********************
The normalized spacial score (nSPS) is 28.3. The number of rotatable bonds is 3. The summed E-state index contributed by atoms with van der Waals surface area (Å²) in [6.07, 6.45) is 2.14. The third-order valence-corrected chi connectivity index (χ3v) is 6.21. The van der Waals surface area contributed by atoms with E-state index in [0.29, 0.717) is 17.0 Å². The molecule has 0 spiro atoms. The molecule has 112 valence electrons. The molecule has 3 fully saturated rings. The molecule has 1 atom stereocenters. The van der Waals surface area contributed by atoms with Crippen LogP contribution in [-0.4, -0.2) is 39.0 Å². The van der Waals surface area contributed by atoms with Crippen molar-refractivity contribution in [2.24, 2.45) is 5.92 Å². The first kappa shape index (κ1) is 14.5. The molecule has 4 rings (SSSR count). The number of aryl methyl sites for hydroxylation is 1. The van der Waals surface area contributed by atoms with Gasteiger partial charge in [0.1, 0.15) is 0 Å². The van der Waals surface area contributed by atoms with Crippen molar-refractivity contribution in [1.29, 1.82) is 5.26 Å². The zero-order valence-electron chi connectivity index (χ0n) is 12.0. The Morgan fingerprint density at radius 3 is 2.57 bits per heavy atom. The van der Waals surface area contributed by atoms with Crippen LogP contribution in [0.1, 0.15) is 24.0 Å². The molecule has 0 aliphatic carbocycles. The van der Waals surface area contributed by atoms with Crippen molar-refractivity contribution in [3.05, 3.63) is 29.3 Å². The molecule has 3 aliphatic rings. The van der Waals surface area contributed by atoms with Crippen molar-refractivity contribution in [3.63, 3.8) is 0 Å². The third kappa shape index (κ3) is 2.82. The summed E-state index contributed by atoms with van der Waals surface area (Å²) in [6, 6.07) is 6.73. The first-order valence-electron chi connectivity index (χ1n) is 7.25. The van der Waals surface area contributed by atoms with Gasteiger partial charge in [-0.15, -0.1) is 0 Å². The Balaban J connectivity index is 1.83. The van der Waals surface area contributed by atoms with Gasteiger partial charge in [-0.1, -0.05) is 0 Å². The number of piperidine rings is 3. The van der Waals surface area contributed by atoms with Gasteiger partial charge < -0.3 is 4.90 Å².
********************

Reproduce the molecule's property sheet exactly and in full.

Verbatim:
The normalized spacial score (nSPS) is 28.3. The number of rotatable bonds is 3. The summed E-state index contributed by atoms with van der Waals surface area (Å²) in [6.07, 6.45) is 2.14. The third-order valence-corrected chi connectivity index (χ3v) is 6.21. The van der Waals surface area contributed by atoms with E-state index in [0.29, 0.717) is 17.0 Å². The molecule has 0 spiro atoms. The molecule has 112 valence electrons. The molecule has 3 fully saturated rings. The molecule has 1 atom stereocenters. The van der Waals surface area contributed by atoms with Crippen LogP contribution in [-0.4, -0.2) is 39.0 Å². The van der Waals surface area contributed by atoms with Crippen molar-refractivity contribution in [2.24, 2.45) is 5.92 Å². The first kappa shape index (κ1) is 14.5. The molecule has 4 rings (SSSR count). The number of aryl methyl sites for hydroxylation is 1. The van der Waals surface area contributed by atoms with Gasteiger partial charge in [0.1, 0.15) is 0 Å². The van der Waals surface area contributed by atoms with Crippen molar-refractivity contribution in [1.29, 1.82) is 5.26 Å². The zero-order valence-electron chi connectivity index (χ0n) is 12.0. The Morgan fingerprint density at radius 3 is 2.57 bits per heavy atom. The van der Waals surface area contributed by atoms with Crippen LogP contribution in [0.1, 0.15) is 24.0 Å². The molecule has 0 aliphatic carbocycles. The van der Waals surface area contributed by atoms with Crippen molar-refractivity contribution in [3.05, 3.63) is 29.3 Å². The molecule has 3 aliphatic rings. The van der Waals surface area contributed by atoms with Crippen molar-refractivity contribution in [3.63, 3.8) is 0 Å². The third kappa shape index (κ3) is 2.82. The summed E-state index contributed by atoms with van der Waals surface area (Å²) in [6, 6.07) is 6.73. The first-order valence-electron chi connectivity index (χ1n) is 7.25. The van der Waals surface area contributed by atoms with Gasteiger partial charge in [-0.15, -0.1) is 0 Å². The Balaban J connectivity index is 1.83. The van der Waals surface area contributed by atoms with Gasteiger partial charge in [-0.1, -0.05) is 0 Å². The number of piperidine rings is 3. The van der Waals surface area contributed by atoms with Gasteiger partial charge < -0.3 is 4.90 Å².